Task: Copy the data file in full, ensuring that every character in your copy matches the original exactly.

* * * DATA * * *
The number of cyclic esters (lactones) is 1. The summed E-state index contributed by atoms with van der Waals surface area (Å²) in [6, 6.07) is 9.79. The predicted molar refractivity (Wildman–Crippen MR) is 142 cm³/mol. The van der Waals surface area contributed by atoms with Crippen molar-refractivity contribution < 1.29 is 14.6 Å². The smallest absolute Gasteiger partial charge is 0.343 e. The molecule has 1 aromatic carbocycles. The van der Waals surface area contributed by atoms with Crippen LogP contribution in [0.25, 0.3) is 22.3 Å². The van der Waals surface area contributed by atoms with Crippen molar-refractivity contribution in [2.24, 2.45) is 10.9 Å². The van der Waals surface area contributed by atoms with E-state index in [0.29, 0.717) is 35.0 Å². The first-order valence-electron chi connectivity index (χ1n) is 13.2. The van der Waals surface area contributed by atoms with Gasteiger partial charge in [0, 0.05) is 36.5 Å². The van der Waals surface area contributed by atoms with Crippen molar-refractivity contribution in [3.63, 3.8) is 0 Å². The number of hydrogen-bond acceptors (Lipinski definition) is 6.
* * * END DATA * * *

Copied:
The number of cyclic esters (lactones) is 1. The summed E-state index contributed by atoms with van der Waals surface area (Å²) in [6, 6.07) is 9.79. The predicted molar refractivity (Wildman–Crippen MR) is 142 cm³/mol. The van der Waals surface area contributed by atoms with Crippen molar-refractivity contribution < 1.29 is 14.6 Å². The smallest absolute Gasteiger partial charge is 0.343 e. The molecule has 1 aromatic carbocycles. The van der Waals surface area contributed by atoms with Crippen LogP contribution in [0.25, 0.3) is 22.3 Å². The van der Waals surface area contributed by atoms with Crippen molar-refractivity contribution in [2.24, 2.45) is 10.9 Å². The van der Waals surface area contributed by atoms with E-state index in [0.29, 0.717) is 35.0 Å². The first-order valence-electron chi connectivity index (χ1n) is 13.2. The van der Waals surface area contributed by atoms with Gasteiger partial charge in [0, 0.05) is 36.5 Å². The van der Waals surface area contributed by atoms with Crippen molar-refractivity contribution in [3.63, 3.8) is 0 Å². The number of hydrogen-bond acceptors (Lipinski definition) is 6.